(Double-click on these images to see larger versions.)
Well, here’s stage one of the Alphabets World Tour: a trip to Bangladesh in the hope of tracking down a script that is certainly in tiny-minority usage and may well be endangered: Mro, a tribal language and script used in the Chittagong Hill District. (Thanks to Catherine Young of SIL for bringing this to my attention.)
During the 12-hour flight from New York to Dubai on Emirates, all sorts of interesting clues show up, hinting at changes and developments in scripts, and they catch my attention even though they surface in one of the world’s least endangered alphabets: Arabic.
Emirates is, in many ways, the new global airway. Anyone who has spent any time at the airline’s home hub, Dubai airport, has glimpsed the New Asia, the massive shift eastwards of the world’s wealth and influence. Just as the skylines of Hong Kong and Singapore make Manhattan seem small, shabby and out of date, the elegant Asians make the relatively small number of Americans (and Brits) passing through seem unhealthy and threadbare.
All the more interesting, then, that the signage on board our massive split-level Airbus was in both English and Arabic. English is usually the first or larger text, though this isn’t necessarily in defence to America as a world power. English is the lingua franca of South Asia (I’m sitting between a guy from India and a guy from Pakistan, both of whom speak fluent and idiomatic English), and Arabic-speaking Dubai is the entrepot, the gateway to both East Asia and South Asia. It’s fascinating, in fact, given how many destinations Emirates serves in Asia, that the airline feels in almost every instance it can do effective signage in just those two languages. I’ve seen only one sign so far—the No Smoking instructions in the lavatories—that spells out its warnings in (I think) Hindi and (I think) Urdu as well as Arabic, English and, unexpectedly, Russian.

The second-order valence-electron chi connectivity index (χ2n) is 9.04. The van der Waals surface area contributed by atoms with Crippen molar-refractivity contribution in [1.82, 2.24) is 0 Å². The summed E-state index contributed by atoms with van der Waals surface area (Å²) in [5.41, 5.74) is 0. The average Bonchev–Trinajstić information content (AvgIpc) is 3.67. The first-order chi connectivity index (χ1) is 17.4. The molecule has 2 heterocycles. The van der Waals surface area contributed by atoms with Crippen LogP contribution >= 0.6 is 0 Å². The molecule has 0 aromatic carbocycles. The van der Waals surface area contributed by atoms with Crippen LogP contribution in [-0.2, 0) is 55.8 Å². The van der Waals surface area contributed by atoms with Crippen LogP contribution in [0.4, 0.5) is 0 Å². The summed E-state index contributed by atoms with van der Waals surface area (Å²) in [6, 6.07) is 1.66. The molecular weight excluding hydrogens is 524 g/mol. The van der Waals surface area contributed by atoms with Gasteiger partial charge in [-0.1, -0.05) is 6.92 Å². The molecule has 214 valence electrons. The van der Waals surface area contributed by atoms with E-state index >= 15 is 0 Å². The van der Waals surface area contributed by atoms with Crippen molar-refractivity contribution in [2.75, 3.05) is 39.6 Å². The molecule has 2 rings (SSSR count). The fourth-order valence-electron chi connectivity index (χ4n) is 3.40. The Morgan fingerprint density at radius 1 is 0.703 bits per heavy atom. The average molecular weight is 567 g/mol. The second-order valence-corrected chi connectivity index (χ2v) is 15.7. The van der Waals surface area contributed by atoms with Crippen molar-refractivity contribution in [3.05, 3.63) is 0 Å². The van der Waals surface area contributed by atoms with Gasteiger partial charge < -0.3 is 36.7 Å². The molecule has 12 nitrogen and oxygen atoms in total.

This is the globalization of language at its most rapid and overwhelming. A cabin announcement at the beginning of the flight told us that the cabin crew could speak, between them, Czech, Polish, French, Italian, German, Arabic, Cantonese and Filipino (I may have forgotten a couple). This recognizes the polyglot nature of Emirates’ passengers, but the signage makes it clear that to get by, any Czechs or Filipinos on board had also better speak some English or Arabic.
So far, though, this is all about languages rather than scripts. But something interesting is going on with scripts, too, especially the texts in Arabic.
I really like Arabic: it’s one of the scripts that still explicitly demonstrates its origins in the handwritten word. The broader-and-narrower swoop of its letters implies a pen at work, and the Emirates logo, a structure of glyphs looking much like a Spanish galleon, speaks forcefully about the great Arabic calligraphic tradition of shaping words so they became works of art in themselves.